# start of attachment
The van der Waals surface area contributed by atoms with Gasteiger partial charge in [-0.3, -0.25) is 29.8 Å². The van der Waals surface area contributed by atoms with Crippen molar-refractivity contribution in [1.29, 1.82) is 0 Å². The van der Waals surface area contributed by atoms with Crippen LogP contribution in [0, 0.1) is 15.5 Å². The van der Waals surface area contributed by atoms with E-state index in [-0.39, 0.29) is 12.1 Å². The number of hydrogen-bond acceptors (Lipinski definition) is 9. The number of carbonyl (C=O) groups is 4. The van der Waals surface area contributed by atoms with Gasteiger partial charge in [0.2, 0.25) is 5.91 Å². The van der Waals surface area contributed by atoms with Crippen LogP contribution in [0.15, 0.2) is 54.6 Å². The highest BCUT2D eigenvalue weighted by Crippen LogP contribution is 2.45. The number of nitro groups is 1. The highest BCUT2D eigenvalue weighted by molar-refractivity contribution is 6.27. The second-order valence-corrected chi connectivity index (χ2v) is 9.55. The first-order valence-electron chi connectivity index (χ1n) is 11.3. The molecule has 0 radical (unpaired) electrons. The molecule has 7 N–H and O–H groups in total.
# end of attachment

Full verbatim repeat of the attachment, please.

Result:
The van der Waals surface area contributed by atoms with Gasteiger partial charge in [-0.3, -0.25) is 29.8 Å². The van der Waals surface area contributed by atoms with Crippen molar-refractivity contribution in [1.29, 1.82) is 0 Å². The van der Waals surface area contributed by atoms with Crippen LogP contribution in [0, 0.1) is 15.5 Å². The van der Waals surface area contributed by atoms with E-state index in [-0.39, 0.29) is 12.1 Å². The number of hydrogen-bond acceptors (Lipinski definition) is 9. The number of carbonyl (C=O) groups is 4. The van der Waals surface area contributed by atoms with Gasteiger partial charge in [0.2, 0.25) is 5.91 Å². The van der Waals surface area contributed by atoms with Crippen LogP contribution in [0.15, 0.2) is 54.6 Å². The highest BCUT2D eigenvalue weighted by Crippen LogP contribution is 2.45. The number of nitro groups is 1. The highest BCUT2D eigenvalue weighted by molar-refractivity contribution is 6.27. The second-order valence-corrected chi connectivity index (χ2v) is 9.55. The first-order valence-electron chi connectivity index (χ1n) is 11.3. The molecule has 0 radical (unpaired) electrons. The molecule has 7 N–H and O–H groups in total.